Oceana Awaits Government Decision on Offshore Drilling Referendum
Oceana and the rest of Belize are awaiting feedback from the government on whether a referendum will take place regarding offshore and onshore oil drilling. The last we had heard was that the government had forwarded the matter to the Office of the Attorney General. Yesterday, Prime Minister John Briceno gave a brief update on the matter.
John Briceño, Prime Minister of Belize: “I don’t think it’s a matter of willfully ignoring it but we felt that since we already have the People’s Constitutional Commission ongoing right now that that would be the best place to be able to address it through the PCC since they were asking even for the amendment of the Constitution. So we felt that it would have been best to do that. But what we’ve done as a compromise to them we’re working on an amendment basically as what we did with the marijuana issue that whenever the day comes that we want to do any kind of exploration in the sea or the ocean, it depends on which word you want to take, that then we will then have a referendum. I’ve not seen the exact wording but pretty much that’s what the Attorney General just briefly shared with me. And I think tomorrow… No, probably next week he will then bring the actual proposal and the wording.”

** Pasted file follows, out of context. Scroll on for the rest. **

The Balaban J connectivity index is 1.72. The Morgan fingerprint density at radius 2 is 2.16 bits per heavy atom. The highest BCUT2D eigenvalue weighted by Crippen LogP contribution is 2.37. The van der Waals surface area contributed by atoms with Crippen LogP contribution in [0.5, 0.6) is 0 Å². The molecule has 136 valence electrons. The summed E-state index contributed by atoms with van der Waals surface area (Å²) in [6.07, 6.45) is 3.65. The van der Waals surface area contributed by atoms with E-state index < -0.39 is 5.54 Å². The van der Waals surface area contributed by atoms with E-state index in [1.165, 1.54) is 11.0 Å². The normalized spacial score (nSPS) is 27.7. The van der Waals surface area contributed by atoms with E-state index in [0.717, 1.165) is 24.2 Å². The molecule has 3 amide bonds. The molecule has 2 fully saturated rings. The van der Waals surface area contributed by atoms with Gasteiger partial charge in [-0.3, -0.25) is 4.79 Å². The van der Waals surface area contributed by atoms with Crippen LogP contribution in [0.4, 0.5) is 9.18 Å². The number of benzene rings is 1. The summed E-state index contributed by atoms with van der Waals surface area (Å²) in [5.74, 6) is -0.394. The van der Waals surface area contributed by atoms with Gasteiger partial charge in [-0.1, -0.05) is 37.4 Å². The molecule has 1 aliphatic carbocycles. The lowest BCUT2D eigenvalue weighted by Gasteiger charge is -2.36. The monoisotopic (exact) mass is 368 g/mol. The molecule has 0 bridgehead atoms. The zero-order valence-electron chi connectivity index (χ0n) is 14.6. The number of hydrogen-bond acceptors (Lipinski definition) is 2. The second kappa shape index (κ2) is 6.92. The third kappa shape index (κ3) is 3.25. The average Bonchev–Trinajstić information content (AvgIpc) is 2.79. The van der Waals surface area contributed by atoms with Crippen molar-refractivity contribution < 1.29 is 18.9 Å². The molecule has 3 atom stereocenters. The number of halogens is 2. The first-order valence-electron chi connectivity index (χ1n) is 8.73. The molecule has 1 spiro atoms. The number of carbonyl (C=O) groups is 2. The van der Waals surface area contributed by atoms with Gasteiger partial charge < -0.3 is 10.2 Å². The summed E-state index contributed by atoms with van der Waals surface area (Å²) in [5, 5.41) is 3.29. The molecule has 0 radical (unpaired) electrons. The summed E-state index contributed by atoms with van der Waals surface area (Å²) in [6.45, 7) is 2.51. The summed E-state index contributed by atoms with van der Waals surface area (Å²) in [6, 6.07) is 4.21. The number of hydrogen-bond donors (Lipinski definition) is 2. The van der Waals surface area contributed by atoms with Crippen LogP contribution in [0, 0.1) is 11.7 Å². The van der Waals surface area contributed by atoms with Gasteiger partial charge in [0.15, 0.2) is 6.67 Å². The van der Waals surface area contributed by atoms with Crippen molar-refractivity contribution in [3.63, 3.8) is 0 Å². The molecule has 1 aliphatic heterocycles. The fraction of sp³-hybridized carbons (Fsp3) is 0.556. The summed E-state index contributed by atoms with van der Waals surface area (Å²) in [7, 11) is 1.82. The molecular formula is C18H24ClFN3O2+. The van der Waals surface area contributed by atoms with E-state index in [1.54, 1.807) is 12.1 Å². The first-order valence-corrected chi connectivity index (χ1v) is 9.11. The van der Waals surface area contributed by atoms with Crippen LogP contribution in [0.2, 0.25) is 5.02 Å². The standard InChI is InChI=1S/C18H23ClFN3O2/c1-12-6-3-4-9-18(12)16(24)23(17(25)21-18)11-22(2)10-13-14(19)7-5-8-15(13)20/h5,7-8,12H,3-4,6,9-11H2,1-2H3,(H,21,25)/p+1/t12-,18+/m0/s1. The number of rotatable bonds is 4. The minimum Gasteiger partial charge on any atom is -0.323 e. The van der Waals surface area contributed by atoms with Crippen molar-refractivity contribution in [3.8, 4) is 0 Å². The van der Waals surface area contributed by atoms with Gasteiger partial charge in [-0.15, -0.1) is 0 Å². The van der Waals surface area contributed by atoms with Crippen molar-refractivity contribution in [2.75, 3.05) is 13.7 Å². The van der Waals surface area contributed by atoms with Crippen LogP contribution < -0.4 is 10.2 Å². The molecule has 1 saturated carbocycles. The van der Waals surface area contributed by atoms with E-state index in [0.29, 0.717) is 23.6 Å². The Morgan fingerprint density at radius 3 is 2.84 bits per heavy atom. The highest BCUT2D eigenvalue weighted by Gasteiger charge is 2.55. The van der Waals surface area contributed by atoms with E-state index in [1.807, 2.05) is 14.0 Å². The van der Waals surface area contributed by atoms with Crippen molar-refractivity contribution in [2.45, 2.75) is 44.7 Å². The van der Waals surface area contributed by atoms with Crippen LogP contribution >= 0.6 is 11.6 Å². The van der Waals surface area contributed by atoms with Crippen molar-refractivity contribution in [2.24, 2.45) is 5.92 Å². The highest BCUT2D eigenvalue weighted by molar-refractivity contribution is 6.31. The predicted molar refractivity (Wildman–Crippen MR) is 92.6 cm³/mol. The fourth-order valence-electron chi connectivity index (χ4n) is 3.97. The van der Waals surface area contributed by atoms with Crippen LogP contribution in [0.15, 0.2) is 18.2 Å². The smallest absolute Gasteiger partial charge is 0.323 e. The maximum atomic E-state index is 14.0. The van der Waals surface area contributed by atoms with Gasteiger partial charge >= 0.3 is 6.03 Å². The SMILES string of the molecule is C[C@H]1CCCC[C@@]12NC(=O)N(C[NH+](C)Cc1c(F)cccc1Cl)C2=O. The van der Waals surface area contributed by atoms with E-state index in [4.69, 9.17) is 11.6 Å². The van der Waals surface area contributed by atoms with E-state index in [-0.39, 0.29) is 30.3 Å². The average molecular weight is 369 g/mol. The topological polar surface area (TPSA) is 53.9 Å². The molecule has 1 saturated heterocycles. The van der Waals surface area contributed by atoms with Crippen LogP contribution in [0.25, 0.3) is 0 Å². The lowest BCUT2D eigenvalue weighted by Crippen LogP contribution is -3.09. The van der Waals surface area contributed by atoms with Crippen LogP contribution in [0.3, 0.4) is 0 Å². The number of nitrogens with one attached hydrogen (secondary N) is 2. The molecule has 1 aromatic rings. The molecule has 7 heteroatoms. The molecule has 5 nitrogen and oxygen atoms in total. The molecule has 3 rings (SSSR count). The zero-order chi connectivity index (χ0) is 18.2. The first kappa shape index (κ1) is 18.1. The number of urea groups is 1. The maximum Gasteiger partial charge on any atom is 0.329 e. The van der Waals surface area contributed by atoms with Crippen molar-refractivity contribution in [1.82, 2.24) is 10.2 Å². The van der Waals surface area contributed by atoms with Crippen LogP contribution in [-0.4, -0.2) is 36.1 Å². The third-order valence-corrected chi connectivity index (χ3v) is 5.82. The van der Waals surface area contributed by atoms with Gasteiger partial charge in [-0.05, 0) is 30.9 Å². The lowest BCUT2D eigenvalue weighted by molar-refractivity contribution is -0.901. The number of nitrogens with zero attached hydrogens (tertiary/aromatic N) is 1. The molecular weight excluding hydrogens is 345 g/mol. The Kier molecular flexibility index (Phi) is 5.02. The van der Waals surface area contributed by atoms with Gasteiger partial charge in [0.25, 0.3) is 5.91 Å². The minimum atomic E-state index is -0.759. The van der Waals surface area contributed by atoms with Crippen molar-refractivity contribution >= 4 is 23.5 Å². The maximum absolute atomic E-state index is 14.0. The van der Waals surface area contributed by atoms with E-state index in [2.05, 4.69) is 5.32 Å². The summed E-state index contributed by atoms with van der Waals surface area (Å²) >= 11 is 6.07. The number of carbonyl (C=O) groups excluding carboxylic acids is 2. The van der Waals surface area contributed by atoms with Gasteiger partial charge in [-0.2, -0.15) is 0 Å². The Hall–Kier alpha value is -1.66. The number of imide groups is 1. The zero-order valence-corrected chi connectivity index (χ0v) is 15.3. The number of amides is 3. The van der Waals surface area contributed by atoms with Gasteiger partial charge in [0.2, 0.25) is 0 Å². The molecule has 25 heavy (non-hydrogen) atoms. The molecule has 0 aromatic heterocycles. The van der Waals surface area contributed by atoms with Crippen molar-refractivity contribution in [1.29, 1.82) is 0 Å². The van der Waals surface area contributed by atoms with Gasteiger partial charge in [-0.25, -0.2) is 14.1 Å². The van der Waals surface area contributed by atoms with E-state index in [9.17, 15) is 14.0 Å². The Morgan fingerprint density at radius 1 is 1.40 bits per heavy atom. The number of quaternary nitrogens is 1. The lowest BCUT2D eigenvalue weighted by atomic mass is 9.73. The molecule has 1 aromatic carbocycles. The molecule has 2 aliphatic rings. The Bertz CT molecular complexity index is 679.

Reporter: Is this a rule of law issue though? Because I know your government, under Said Musa is the one who first implemented this referendum legislation and the law does not make a provision for a review as you all are doing and make us look at it another way. The law says within X number of days a referendum is triggered if the signatures are certified. You all are playing with the law, it would appear.
John Briceño, Prime Minister of Belize: “Absolutely not. It just so happened that at this moment we have appointed by law, voted in National Assembly the People’s Constitutional Commission. And so we felt why go through that? Why spend millions of dollars in a referendum when the People’s Constitutional Commission is going around countrywide getting recommendations from the different groups of people, different communities, and I hope that within a year or so, I think they have probably at least six months, they can come up with a bunch of recommendations to myself as the Prime Minister as to the way going forward. So I think it was just the opportune time. It’s just a matter of timing and that this happening at the same time. Obviously if the PCC was not in effect at that moment then the law is allowed. We probably would have to go ahead with the referendum.”
It was back in June that Oceana Belize delivered over twenty-thousand signatures to the Governor General of Belize Dame Froyla Tzalam, aimed at triggering a national referendum on offshore oil activity.